2014 Election State & National News

Poll show Governor’s race too close to call

September 24, 2014



Less than two months before Election Day, Florida voters are split between their top two choices for governor, but they agree on one thing — neither candidate turns them on.

That’s according to a poll by Quinnipiac University released Wednesday. The survey found that Republican Gov. Rick Scott has a slight edge over Democrat Charlie Crist but, because that two-point lead falls within the margin of error, the contest is too close to call.

“The race is likely to be won by the candidate who’s able to convince voters that he is the least objectionable,” Peter Brown, assistant director of the Quinnipiac University Poll, told reporters.

The poll found that 44 percent of likely voters support Scott, while 42 percent back Crist and 8 percent support Libertarian Adrian Wyllie.

The poll also found that 17 percent of voters might change their minds, further proof that the race is a toss-up just a week before absentee ballots go in the mail and a month before early voting begins.

With the support of 83 percent of Democrats queried in the survey, Crist — the one-time Republican governor who left the GOP in 2010 in a failed bid for the U.S. Senate as an independent — appears to have solidified support from his new party. Similarly, 80 percent of Republicans favored Scott.

The key to the November election rests with independent voters and Wyllie supporters, Brown said. The level of support in the poll for the relatively unknown Wyllie, whose campaign finances are eclipsed by the war chests amassed by Scott and Crist, might not pan out at the ballot box, according to Brown.

“The big question is, will those who tell us today that they’re going to vote for Mr. Wyllie actually vote for Mr. Wyllie? And if they don’t vote for Mr. Wyllie, will they stay at home, or will they vote for one of the two major party candidates? That’s the $64,000 question,” he said.

Third-party candidates’ popularity tends to fade closer to the election, Brown said.

“Eight percent isn’t chopped liver, but at this point it doesn’t look like Mr. Wyllie’s competitive to win. But his voters could make the winner,” he said.

The survey comes after months of mudslinging on the air by Scott’s campaign and his backers, who have spent more than $30 million on television ads, mostly bashing Crist. Crist and his supporters have spent at least another $10 million, including ads attacking his opponent.

The negative campaigning appears to have paid off for Scott, at least in part. Crist’s popularity has dropped since the ads started airing, according to earlier Quinnipiac polls. But Brown cautioned against comparing Wednesday’s results with previous surveys because the most-recent poll was conducted of likely voters, while the earlier polls were conducted of registered voters, an important distinction.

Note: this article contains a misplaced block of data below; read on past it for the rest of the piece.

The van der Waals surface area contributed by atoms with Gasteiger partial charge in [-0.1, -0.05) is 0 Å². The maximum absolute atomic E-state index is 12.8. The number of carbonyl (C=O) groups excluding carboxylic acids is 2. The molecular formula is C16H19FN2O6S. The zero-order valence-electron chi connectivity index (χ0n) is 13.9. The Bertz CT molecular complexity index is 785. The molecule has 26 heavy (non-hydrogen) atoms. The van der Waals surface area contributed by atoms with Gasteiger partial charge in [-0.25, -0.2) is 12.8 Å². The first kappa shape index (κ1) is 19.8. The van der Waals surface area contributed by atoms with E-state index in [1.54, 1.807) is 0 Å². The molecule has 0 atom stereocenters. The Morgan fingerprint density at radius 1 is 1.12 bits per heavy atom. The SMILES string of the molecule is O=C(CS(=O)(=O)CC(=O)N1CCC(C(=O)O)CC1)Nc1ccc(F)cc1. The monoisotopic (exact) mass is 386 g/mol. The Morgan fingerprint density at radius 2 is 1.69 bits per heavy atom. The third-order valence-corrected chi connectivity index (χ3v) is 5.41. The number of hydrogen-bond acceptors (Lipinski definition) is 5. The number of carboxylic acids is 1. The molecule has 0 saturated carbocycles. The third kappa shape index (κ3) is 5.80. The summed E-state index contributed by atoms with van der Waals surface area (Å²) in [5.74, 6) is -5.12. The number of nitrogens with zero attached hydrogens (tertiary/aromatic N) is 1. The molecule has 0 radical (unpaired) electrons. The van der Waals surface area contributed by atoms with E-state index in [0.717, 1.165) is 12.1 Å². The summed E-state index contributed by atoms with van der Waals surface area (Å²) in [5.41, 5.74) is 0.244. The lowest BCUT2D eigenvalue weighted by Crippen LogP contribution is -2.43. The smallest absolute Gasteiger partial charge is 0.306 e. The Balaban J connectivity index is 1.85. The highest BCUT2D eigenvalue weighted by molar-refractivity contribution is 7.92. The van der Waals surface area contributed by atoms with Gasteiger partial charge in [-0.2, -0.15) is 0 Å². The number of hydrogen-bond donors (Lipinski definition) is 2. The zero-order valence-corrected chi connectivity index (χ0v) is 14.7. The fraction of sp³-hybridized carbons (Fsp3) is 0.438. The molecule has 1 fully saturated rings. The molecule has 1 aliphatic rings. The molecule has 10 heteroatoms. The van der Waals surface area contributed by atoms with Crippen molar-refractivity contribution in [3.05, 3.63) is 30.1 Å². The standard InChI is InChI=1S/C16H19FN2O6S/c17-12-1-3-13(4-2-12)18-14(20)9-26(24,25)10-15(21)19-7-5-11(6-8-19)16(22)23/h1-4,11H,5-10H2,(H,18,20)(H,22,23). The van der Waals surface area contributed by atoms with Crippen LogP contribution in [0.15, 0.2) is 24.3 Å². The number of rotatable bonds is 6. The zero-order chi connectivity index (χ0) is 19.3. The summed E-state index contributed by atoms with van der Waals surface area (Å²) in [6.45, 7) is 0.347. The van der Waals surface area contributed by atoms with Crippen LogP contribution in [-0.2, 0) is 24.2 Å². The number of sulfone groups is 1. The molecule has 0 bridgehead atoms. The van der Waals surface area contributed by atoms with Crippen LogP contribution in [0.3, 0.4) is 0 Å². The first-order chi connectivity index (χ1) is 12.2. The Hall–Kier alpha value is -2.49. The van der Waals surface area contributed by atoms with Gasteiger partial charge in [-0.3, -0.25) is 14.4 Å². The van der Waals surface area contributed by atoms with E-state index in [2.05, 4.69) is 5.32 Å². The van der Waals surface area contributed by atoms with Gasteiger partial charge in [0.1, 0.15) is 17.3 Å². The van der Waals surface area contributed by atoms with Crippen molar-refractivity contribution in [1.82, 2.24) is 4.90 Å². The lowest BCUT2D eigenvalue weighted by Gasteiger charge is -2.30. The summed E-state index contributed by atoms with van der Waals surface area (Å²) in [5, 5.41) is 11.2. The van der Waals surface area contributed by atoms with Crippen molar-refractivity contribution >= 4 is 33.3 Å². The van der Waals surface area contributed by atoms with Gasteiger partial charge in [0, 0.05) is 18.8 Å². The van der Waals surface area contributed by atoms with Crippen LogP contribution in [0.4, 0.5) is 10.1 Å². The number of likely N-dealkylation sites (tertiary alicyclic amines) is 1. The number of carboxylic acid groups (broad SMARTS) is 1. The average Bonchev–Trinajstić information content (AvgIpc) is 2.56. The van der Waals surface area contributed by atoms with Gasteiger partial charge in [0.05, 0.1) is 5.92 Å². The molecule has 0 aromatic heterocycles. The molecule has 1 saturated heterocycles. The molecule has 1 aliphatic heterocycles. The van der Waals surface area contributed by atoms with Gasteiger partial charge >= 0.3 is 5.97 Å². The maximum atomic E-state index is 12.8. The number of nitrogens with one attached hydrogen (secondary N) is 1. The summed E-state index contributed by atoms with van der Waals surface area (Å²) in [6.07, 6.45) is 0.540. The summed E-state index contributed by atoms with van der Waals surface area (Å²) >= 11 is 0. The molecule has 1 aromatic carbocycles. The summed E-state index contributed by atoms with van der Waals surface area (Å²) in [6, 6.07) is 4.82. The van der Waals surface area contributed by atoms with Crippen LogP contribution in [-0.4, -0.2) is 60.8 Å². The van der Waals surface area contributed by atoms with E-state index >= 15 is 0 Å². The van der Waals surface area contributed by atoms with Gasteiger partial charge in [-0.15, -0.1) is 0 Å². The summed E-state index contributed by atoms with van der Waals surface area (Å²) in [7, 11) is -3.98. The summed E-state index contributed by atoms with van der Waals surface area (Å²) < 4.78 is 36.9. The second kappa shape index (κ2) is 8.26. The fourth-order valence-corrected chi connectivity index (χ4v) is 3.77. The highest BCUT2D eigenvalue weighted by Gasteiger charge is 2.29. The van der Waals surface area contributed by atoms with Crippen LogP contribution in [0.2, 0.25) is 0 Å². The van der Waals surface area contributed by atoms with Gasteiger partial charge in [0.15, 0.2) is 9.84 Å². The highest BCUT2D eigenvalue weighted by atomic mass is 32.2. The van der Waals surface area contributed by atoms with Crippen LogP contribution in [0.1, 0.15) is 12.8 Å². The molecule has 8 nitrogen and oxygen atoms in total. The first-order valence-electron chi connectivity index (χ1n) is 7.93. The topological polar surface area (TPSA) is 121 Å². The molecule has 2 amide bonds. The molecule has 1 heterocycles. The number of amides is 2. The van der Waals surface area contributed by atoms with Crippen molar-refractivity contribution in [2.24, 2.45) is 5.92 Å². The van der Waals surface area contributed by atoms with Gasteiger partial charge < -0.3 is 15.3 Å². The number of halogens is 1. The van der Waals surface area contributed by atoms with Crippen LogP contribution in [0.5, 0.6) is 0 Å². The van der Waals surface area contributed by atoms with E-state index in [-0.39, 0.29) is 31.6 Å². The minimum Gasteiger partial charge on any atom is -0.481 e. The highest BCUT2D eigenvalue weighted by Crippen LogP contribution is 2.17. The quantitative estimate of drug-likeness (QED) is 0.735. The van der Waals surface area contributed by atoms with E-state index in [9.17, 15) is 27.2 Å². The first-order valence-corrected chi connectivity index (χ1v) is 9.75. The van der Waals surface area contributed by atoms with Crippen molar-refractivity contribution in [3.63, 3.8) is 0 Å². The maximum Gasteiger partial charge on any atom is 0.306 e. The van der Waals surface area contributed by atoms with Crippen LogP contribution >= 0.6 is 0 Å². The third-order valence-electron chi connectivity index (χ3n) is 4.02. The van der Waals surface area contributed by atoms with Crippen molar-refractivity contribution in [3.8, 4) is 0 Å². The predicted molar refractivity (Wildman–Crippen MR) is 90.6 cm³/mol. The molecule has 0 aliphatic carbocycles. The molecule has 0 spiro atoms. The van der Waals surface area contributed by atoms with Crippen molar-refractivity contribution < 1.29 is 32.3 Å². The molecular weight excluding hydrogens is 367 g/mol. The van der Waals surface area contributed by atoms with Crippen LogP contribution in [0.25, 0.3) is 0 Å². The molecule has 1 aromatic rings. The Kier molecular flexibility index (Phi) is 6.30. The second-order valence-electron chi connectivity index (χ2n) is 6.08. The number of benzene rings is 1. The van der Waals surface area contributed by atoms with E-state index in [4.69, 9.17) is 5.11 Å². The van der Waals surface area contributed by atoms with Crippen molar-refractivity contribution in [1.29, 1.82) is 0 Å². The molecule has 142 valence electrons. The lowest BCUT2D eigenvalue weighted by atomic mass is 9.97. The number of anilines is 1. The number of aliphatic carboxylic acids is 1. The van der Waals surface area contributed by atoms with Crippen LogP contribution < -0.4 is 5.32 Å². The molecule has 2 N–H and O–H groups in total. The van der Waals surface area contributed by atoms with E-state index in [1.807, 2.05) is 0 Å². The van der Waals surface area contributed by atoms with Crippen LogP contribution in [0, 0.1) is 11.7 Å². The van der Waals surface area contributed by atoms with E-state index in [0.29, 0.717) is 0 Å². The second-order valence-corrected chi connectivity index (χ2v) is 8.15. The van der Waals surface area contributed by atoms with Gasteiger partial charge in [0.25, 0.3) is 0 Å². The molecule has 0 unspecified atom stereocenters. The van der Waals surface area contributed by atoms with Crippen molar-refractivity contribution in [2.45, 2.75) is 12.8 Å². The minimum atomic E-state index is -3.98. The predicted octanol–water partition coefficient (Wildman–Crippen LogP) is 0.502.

Voters gave both Scott and Crist low marks on character. By a 49-37 percent margin, voters said Crist is not honest and trustworthy. Fifty-one percent of respondents said that Scott is not honest and trustworthy. Voters were split 46-45 percent on whether Crist cares about their needs and problems, while only 42 percent said they think Scott has those cares.

“Mr. Scott and Mr. Crist are both looked at, meehhhh, by voters in a less than complimentary way,” Brown said, shrugging. “Fewer than four in ten voters think either man is honest and trustworthy. That’s not unheard of, but it is unusual.”

Quinnipiac, which frequently conducts polls in Florida and other states, surveyed 991 likely Florida voters from Sept. 17 to Sept. 22. The poll has a margin of error of 3.1 percentage points.

The Quinnipiac results mirror other recent polls that showed Scott closing a gap in the race or taking a narrow lead. But Democratic pollster Steven Vancore said the Quinnipiac University survey is flawed.

Thirty-two percent of the voters who participated in the poll identified themselves as Republican, 30 percent as Democrats, and 31 percent as belonging to neither major party.

But those party affiliations don’t reflect actual turnout in the last two gubernatorial elections, Vancore said. In 2010, 46 percent of voters who cast ballots were Republicans, 38 percent were Democrats and 16 percent belonged to either minor parties or no party at all.

Republican voters are expected to edge out Democrats in November by at least four percentage points, while independents are predicted to comprise — at most — about 22 percent of the total turnout, Vancore said.

“They slightly under-sampled Republicans and they dramatically over-sampled (no-party affiliation) voters,” Vancore said.

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